The Deputy High Commissioner also briefly presented the report on the Central African Republic, but it was considered in an interactive dialogue in the previous meeting and a summary of the proceedings can be found here.

Cambodia, the Democratic Republic of the Congo, Sri Lanka and Yemen spoke as concerned countries.

Cambodia said that progress had been made with regard to critical issues such as land and judicial reform.  With the assistance of the High Commissioner’s Office, a lawyers’ code of conduct had been put in place.  Cambodia acknowledged shortcomings and limited capacity in cross-cutting issues of human rights.

The Democratic Republic of the Congo said it had taken various measures to improve the administration of justice and to combat impunity.  Trials were organized against perpetrators of grave human rights violations.  The resurgence of the conflict in the east, the poverty of the population and the limited national budget were major constraints to implement human rights.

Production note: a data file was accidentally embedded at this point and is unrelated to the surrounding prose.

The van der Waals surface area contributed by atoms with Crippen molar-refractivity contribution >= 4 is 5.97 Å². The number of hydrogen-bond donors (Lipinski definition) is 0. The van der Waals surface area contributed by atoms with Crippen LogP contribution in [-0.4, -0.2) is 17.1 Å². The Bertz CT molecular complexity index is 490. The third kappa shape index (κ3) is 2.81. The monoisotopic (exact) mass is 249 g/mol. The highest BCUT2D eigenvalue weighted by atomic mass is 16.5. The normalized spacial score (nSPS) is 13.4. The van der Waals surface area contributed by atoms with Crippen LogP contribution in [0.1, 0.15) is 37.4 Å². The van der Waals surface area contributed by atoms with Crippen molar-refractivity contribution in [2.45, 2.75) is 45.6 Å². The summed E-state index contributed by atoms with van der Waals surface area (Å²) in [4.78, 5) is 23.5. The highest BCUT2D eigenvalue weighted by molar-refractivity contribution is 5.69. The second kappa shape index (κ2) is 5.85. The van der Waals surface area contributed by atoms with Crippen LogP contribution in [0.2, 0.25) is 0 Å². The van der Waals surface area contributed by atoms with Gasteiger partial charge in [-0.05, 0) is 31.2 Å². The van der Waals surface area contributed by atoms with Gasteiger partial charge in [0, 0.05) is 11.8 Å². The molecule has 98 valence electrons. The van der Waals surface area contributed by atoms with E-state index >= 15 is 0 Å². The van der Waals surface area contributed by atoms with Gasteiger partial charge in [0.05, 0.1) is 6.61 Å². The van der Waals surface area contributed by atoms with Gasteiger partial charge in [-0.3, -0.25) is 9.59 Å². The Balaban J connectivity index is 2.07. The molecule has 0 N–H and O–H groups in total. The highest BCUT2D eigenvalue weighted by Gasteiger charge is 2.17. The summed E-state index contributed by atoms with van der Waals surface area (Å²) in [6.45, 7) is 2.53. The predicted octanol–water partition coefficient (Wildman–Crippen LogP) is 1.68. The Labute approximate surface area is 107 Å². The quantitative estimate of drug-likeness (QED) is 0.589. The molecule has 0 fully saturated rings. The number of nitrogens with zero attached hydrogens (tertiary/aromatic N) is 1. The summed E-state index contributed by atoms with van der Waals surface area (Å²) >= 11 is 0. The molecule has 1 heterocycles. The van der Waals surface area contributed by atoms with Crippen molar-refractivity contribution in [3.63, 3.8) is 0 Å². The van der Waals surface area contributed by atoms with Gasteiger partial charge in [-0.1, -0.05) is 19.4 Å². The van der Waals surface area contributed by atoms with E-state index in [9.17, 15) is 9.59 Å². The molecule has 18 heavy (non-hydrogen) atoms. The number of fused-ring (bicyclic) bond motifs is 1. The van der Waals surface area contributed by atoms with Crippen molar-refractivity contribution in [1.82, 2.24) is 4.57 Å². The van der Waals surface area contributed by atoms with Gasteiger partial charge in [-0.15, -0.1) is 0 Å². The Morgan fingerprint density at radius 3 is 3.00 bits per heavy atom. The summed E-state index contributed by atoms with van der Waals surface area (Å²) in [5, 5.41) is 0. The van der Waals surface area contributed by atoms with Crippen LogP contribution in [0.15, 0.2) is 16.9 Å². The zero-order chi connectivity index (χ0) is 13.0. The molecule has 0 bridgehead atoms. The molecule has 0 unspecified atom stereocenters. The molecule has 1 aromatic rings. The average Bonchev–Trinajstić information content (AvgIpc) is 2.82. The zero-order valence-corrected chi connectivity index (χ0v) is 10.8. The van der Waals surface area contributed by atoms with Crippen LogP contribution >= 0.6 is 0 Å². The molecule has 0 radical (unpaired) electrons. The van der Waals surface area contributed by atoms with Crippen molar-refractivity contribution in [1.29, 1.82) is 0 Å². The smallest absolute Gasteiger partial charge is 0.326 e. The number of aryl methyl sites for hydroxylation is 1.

Sri Lanka said that the report was not objective but the outcome of a politicized process.  Last Saturday free and fair elections had taken place in three major Sri Lankan provinces, which demonstrated that democracy was functioning in the country.  Work remained to be done to complete the ongoing reconciliation process in Sri Lanka, but positive steps had been taken to address the issue of accountability.

Yemen said that after a long conflict Yemen had responded to the call for national reconciliation and an office of the High Commissioner was opened in the country.  The most urgent issues were detained persons as a result of the revolution and Yemen was pursuing a rights-based approach to justice.  Despite the challenges faced, Yemen was moving forward in pursuit of human rights by drafting laws that would address such issues as human trafficking.

The Human Rights Council will reconvene on Thursday, 26 September at 10 a.m. to hold a general debate on technical assistance and capacity building.  The Council will then start taking action on draft resolutions and decisions.

Documentation

The Council has before it the report of the Secretary-General on the role and achievements of the Office of the United Nations High Commissioner for Human Rights in assisting the Government and people of Cambodia in the promotion and protection of human rights (A/HRC/24/32).